UK Right to Repair Law Excludes Smartphones and Laptops
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Under the UK right to repair law manufacturers will be required to make spare parts available for their commercial products. The law will help tackle the problem of e-waste which includes fridges, washing machines, and TVs. The law was implemented on July 2, though the omission of smartphones and laptops is a bit bizarre.

E-Waste Management and Planned Obsolescence

Earlier last year the European Union set a bloc-wide right to repair law. While the New York Senate passed the Digital Fair Repair Act last month in a move to manage e-waste and the problem of planned obsolescence.

The new laws make it obligatory for manufacturers to build appliances that consumers will be able to repair as they break down after a certain time. The manufacturers will have to provide spare parts for their commercial appliances and in the process reduce e-waste.

Earlier last year Apple was slammed with a fine of $27 million by France for spamming old iPhones with updates, resulting in substantially making the older models obsolete.

It is strange how UK and EU right to repair laws have excluded smartphones and laptops from the list. It is a fact Apple and other smartphone providers are the highest-profile known enactors of planned obsolescence.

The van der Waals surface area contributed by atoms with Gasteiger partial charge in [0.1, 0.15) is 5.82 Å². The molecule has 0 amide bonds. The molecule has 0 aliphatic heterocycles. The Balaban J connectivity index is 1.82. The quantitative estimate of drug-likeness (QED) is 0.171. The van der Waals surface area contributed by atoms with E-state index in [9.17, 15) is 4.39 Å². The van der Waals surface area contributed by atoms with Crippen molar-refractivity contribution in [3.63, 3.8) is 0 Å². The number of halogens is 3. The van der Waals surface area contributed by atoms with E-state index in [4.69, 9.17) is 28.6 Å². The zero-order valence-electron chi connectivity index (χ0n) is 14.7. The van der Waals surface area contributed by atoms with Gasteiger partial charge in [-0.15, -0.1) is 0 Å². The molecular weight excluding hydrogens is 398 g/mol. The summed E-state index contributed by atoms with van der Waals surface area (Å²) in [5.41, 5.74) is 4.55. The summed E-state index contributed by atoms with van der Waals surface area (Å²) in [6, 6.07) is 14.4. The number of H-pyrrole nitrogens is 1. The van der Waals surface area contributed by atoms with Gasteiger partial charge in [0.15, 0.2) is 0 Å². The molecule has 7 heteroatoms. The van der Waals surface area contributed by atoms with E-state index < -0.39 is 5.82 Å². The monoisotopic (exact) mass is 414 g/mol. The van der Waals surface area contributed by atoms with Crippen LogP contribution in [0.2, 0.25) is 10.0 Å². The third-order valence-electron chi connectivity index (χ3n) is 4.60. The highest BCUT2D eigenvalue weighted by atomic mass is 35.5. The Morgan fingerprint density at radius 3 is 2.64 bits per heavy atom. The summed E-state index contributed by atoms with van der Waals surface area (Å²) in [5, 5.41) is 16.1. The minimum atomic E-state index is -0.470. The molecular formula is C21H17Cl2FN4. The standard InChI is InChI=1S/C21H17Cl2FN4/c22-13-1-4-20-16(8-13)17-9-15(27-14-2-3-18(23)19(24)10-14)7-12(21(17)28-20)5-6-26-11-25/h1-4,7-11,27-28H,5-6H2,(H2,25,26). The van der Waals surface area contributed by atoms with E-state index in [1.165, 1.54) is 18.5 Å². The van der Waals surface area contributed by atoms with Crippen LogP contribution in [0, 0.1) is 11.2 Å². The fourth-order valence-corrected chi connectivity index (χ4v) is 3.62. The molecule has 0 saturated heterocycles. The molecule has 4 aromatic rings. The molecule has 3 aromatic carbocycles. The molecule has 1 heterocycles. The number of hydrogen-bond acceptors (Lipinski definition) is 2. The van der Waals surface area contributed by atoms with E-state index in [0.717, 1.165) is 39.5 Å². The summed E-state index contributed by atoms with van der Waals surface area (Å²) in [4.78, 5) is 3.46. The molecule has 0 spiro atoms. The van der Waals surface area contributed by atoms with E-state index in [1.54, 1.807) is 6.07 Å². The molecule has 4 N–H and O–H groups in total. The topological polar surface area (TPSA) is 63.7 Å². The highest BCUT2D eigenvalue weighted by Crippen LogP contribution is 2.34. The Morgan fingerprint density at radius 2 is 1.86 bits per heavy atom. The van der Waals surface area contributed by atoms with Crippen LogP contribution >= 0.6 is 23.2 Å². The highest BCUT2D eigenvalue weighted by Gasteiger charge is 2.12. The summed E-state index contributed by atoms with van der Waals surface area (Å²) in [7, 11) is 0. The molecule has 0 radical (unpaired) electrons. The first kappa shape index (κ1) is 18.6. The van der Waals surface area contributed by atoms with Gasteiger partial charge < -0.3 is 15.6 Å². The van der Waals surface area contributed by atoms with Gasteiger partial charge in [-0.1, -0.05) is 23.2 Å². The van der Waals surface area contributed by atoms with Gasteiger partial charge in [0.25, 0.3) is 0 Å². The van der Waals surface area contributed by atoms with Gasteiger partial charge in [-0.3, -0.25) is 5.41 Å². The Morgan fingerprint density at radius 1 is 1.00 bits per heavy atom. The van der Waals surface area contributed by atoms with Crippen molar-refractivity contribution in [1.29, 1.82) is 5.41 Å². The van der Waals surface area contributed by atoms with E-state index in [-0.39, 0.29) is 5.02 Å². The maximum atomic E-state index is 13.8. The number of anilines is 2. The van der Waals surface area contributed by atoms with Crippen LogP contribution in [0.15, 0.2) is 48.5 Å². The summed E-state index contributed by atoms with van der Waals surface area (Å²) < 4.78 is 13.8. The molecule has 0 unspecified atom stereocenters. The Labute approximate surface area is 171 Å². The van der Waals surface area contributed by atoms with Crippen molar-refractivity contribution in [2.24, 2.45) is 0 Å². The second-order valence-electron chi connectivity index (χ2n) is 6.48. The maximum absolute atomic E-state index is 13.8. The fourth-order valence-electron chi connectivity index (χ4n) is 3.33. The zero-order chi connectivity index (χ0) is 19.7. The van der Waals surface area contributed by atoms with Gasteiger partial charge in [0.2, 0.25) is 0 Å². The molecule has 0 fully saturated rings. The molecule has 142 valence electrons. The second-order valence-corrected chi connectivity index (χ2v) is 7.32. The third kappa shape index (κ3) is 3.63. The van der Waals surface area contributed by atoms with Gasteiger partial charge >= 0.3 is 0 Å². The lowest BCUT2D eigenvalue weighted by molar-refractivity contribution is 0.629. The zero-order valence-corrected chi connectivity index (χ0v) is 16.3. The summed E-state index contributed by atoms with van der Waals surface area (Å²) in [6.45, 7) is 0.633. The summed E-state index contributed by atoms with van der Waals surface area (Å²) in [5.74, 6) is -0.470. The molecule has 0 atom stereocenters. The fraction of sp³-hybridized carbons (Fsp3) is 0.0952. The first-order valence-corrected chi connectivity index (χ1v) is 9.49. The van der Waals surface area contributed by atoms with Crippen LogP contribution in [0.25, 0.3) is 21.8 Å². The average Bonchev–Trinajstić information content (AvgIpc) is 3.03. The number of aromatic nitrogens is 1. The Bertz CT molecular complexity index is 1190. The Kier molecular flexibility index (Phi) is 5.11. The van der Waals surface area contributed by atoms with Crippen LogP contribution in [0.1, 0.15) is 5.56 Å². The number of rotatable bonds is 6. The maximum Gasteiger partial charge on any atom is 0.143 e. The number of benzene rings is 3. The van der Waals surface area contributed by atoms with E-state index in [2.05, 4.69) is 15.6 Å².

New York Digital Fair Repair Act

On the other hand, the New York Digital Fair Repair Act is the only one to include smartphones and laptops. According to Senator Phil Boyle, “people can repair their own computers, laptops, and smartphones… We don’t have to send them back to the manufacturers.”

UK Right to Repair Law Excludes Smartphones and Laptops

Large corporations such as Apple, Samsung, and many more might be the driving force behind the exclusion of smartphones and Laptops from the right to repair law.
There have been reports of companies such as Apple, Hewlett Packard, and other large tech firms opposing the right to repair bills.

Earlier in March the EU did make an effort to rectify the problem by expanding its right to repair act to cover laptops and smartphones.

While France is already in action, manufacturers will have to mention “repairability scores,” showing how easy it is to repair any of their devices. We can experience similar amendments rolling in for the entire European Union. It may take a little longer for it to reach the UK as it may no longer be part of the EU, though the UK will follow suit.

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